October 13, 2008
They look like accessories that wouldn't be out of place on a guy following Phish around the country. They are the firm, thin, rounded necklaces with various designs that have been worn by American baseball players for the past five years. If you've watched any of baseball's postseason — particularly a game involving the Dustin Pedroia (right) and the Red Sox — you have doubtlessly seen more of these chains than those goofy Rayhawks.
So why do so many baseball players seem to be wearing them? And how do they differ from normal necklaces?
To answer such a mystifying query, Big League Stew has extended its hand through the Yahoo! Sports bloggerhood and enlisted the help of the former Fourth-Place Medal Investigative Unit and current mystery solver of all things pigskin over at Shutdown Corner.
The necklaces being worn by many Red Sox players and other stars including Johan Santana, Jim Thome and Justin Morneau are called Phiten necklaces. Developed in Japan, the nylon-coated titanium necklaces are intended to promote pain relief and enhance performance through improved circulation and stress reduction.
Pitcher Randy Johnson is credited with bringing the Phiten trend to the United States after discovering the necklaces during an All-Star trip to Japan in 2001. They were further popularized in 2004 when many of the World Series-winning Red Sox team could be seen sporting the titanium wares around their necks. Now, Red Sox ace Josh Beckett is one of Phiten's main endorsers.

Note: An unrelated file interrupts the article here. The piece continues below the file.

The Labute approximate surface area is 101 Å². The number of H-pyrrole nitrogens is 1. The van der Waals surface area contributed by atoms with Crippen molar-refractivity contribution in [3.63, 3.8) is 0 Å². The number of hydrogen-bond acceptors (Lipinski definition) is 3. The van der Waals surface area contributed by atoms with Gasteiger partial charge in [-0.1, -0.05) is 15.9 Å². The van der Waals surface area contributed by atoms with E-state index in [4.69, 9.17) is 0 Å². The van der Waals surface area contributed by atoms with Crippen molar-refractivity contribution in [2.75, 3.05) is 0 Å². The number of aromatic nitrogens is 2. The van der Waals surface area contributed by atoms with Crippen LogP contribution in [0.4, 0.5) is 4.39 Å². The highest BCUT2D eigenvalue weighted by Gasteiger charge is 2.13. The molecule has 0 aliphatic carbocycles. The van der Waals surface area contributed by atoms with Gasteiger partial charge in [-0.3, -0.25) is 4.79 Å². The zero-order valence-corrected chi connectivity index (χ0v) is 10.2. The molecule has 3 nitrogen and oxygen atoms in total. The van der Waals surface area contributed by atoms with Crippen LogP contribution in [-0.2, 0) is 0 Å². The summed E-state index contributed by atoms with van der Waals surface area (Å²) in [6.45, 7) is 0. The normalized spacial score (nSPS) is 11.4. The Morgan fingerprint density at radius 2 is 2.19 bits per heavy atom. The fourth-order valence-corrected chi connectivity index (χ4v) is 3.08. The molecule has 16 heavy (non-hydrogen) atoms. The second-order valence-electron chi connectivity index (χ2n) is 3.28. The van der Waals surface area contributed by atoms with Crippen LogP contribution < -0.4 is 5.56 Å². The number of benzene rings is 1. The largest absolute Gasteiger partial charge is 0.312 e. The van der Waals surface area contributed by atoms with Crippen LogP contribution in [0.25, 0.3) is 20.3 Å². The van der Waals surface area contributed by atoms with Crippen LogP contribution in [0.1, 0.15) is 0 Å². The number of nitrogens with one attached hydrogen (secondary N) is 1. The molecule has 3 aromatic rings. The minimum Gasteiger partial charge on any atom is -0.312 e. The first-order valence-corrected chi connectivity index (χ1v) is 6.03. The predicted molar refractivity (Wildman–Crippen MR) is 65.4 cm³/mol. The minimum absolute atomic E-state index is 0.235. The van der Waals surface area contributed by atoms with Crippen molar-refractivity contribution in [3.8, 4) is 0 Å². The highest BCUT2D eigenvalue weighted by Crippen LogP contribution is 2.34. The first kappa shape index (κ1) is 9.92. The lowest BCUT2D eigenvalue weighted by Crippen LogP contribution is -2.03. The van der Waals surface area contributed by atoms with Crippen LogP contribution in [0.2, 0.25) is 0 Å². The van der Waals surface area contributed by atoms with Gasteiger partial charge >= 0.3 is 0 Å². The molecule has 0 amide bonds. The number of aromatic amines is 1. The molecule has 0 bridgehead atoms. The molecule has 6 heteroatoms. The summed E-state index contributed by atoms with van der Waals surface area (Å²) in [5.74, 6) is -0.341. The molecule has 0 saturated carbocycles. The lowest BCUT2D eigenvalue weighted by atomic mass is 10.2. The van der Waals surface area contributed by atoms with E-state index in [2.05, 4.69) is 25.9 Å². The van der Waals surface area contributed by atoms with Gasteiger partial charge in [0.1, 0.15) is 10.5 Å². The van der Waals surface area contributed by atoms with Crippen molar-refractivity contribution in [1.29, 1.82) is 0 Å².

There is no medical proof the Phiten necklaces actually work, though. The FDA does not approve the therapeutic claims made by the company and many doctors have said there is no indication that titanium affects performance.
Whether the necklaces actually help or are instead an example of the placebo effect, we may never know. All that matters is that in a superstitious sport like baseball, where players don't wash batting helmets during hitting streaks and have elaborate pre-pitch routines involving clapping and batting glove adjustment, the Phiten necklaces only need to make the players think they work.
And judging from the Phiten's prevalence in Major League locker rooms, we'd say big leaguers don't care too much about FDA approval.
If you have any baseball-related queries, write the SCIU at firstname.lastname@example.org.